Many green-thumb gardeners are aware that lilies are some of the most toxic flowers to our pets that we may grow in our garden, but issues often arise when someone receives a bouquet and unwittingly exposes their inquisitive housecats. The lily family includes Easter Lilies and Tiger Lilies, as well as the rest of the flowers in the genus Lilium. These plants cause irreversible kidney failure in cats who ingest even a small amount of pollen, petals, or leaves, so we recommend that no lilies be brought into a house with cats. Interestingly, Lily of the Valley is also very toxic, though it is not in the lily family.
Other common plants that are toxic to our pets are tulips (especially the bulbs), irises, morning glory, wisteria, foxglove, Sago palms, azaleas, and hydrangeas, as well as many others too numerous to name. If you’re not sure if a plant in your yard or house is toxic, the ASPCA Poisonous Plants website is an excellent resource.
Common signs that your furry friend might have eaten something toxic are a noticeable lack of energy or lethargy, vomiting, diarrhea, lack of appetite, and abdominal pain. If you are concerned your pet may have eaten a toxic plant, you can call the ASPCA Animal Poison Control Center at (888) 426-4435 for advice ($65 fee) as well as calling our office, or the Solano-Napa Pet Emergency Clinic if we are closed.
We hope that if we remain aware of our gardens, our pets, and what they put in their mouths, the coming months are sure to be a beautiful sight for all!
Dr. Woodall donates her time to International Veterinary Outreach, a non-profit organization run by veterinarians and other professionals working together in different communities around the globe. Dr. Woodall enjoys working with IVO because it allows her to make a difference for animals in communities that don’t normally have access to full-service veterinary care, whether abroad or closer to home.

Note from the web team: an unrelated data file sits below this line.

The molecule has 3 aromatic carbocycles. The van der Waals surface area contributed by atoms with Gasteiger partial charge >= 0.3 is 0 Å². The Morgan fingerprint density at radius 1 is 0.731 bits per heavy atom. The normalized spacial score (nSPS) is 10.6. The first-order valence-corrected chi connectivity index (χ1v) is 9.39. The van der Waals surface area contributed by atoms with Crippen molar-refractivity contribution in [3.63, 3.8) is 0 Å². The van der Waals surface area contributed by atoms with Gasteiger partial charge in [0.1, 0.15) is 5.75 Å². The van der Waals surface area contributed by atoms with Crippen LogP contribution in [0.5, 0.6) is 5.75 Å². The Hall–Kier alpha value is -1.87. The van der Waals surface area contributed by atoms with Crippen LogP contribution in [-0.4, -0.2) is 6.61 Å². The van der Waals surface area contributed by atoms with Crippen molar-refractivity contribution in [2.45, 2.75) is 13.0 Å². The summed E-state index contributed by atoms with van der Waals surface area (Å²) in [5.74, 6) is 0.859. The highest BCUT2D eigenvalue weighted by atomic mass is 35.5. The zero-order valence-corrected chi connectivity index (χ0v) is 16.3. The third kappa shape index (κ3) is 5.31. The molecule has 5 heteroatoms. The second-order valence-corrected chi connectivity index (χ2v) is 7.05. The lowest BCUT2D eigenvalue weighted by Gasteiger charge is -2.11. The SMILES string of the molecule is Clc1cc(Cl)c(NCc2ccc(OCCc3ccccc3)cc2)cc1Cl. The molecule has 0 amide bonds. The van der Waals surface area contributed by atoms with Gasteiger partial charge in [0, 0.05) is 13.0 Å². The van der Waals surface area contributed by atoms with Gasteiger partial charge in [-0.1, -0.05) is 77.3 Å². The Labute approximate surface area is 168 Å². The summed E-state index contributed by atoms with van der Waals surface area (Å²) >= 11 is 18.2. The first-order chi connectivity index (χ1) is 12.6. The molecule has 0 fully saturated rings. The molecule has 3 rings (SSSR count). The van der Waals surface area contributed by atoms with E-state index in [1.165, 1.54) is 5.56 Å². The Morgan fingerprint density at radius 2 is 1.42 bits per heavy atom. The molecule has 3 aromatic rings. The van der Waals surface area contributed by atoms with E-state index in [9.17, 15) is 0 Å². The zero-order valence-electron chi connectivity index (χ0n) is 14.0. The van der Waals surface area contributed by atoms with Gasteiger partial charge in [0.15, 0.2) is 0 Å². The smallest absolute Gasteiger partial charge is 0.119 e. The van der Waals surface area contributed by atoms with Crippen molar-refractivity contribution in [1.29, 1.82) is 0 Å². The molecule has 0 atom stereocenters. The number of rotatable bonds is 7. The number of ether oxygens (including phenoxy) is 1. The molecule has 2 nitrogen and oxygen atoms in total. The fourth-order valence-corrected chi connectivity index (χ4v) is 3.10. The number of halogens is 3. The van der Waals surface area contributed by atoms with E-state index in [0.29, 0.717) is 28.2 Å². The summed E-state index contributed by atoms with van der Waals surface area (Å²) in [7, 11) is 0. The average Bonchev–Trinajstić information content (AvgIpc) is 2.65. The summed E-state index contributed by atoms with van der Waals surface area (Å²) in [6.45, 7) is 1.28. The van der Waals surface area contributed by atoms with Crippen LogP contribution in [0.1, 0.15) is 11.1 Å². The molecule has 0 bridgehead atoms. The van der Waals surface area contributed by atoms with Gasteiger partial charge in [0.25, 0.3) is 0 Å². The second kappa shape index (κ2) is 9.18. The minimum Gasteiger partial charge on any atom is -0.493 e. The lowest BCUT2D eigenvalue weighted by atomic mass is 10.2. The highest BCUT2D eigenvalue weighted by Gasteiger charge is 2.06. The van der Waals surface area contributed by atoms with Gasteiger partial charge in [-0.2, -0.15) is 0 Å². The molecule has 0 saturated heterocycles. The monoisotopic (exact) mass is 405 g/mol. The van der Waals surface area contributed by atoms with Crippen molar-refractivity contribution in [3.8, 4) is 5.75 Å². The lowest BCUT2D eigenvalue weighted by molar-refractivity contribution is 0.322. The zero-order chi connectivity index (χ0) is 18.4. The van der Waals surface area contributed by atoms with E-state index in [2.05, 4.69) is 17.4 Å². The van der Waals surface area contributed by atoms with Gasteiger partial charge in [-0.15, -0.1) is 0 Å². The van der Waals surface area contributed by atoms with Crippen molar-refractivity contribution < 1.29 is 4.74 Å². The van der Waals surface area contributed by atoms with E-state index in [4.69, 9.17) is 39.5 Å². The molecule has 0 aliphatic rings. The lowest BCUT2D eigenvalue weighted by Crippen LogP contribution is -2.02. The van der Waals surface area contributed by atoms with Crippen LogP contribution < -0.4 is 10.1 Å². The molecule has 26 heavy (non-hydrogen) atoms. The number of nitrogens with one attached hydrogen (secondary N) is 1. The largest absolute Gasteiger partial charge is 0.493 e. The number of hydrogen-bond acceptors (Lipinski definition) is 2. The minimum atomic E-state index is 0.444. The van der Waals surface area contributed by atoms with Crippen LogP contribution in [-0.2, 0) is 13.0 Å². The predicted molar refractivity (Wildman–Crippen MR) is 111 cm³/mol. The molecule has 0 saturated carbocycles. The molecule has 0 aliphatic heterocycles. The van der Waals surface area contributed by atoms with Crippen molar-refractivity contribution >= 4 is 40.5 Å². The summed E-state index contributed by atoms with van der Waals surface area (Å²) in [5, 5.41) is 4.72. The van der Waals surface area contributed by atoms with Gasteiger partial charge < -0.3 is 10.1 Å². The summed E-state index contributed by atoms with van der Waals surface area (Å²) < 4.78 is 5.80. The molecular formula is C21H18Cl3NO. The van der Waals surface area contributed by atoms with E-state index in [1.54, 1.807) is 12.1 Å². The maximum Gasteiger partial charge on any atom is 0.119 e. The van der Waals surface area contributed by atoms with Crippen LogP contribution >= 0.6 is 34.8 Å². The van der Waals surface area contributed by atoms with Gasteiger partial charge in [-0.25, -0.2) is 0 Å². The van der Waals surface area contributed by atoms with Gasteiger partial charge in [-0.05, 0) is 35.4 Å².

After graduation, Dr. Woodall stayed on with the organization and became the project manager for their Bay Area project, which partners with Oakland Animal Services to help provide surgery for shelter cats. This project has reduced the burden on the shelter, and also decreases the amount of time the cats spend in the shelter before they can be placed for adoption. In the future, IVO hopes to expand this project in order to provide basic medical care, such as vaccines and spay/neuter, for low-income residents of Oakland.
You can read more about IVO’s mission, history, and current projects at ivetoutreach.org.
Dr. Stambaugh here! My husband, who is also a veterinarian, and I recently had a baby of the human variety! As a result, we have been showered with animal-themed children’s everything. Today, we are sharing our current dog-themed favorites from the bookshelf.
Walter the Farting Dog
Our technicians and doctors write posts for this blog, hoping to keep our clients informed and entertained. We hope you find their topics helpful and fun to read about!